Apparently I was busy tweeting at ScienceWriters2012. We had a great conference and I was thrilled to be able to be on a panel about measuring the impact of social media. Here’s a great example!
There we sat. Twitter users. No special badges saying we were “tweeps,” No special seating gallery. No instructions to just “observe” the “real” media.
NASA decided that this time, from the get-to of the FY2013 budget briefing at NASA HQ (2/13/2012), everyone in the room was media and was important. From the podium, Bob Jacobs (@bnjacobs), NASA’s deputy associate administrator for Communications and the moderator for the event, explained:
NASA acknowledged that social media is a valid means of media communication and should be included in briefings alongside the AP, Nature, Orlando Sentinel, and the other traditional media outlets represented. We were allowed to ask questions, to talk to Administrator Charles Bolden, Chief Financial Officer Elizabeth Robinson, and the other NASA officials just like anyone else in the room. In short: no second-class citizens in the media corp.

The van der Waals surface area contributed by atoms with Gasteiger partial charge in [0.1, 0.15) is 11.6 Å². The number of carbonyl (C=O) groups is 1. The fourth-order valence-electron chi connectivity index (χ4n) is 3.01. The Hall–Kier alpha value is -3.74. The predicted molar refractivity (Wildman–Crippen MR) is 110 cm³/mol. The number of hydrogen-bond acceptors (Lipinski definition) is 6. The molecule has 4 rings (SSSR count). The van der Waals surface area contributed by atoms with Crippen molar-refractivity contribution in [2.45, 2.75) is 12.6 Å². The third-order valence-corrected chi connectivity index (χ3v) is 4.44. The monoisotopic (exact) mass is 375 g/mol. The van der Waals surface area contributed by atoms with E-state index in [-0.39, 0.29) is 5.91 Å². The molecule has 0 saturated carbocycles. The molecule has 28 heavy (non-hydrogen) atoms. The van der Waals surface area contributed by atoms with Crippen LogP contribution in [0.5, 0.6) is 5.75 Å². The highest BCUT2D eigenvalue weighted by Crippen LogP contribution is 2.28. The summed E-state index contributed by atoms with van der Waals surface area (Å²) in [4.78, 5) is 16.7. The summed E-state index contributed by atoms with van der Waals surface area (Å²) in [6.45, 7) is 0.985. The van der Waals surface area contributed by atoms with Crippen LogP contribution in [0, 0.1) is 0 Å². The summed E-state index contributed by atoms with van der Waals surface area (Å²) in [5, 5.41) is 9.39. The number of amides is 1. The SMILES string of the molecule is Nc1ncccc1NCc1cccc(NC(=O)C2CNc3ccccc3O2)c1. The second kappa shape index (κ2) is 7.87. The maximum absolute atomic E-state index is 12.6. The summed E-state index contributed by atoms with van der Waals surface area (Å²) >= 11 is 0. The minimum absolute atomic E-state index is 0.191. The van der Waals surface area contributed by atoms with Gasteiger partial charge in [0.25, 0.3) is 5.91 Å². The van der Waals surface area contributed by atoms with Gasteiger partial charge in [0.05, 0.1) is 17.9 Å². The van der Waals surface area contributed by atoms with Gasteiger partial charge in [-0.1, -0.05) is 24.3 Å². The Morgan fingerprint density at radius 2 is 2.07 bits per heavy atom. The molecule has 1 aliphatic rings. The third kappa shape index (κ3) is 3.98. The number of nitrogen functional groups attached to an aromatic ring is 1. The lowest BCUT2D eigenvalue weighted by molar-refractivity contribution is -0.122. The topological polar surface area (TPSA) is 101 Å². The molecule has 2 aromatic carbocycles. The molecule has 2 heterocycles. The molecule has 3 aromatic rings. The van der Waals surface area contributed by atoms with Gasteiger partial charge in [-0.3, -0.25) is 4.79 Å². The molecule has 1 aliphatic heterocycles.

This year we’re trying something a little different, as well as traditional media representatives, for the first time we have invited members of the social media community to be a part of today’s presentation and we’ll be taking questions via Twitter using the hashtag #askNASA.
It was a very special time–not just for those of us in the room–but for the army of social media journalists who have waited for recognition and validation of their status as “real” media.
Lindsey Mastis recorded Bob Jacobs’ thoughts on the relationship between NASA and social media. You can read her report of the briefing here.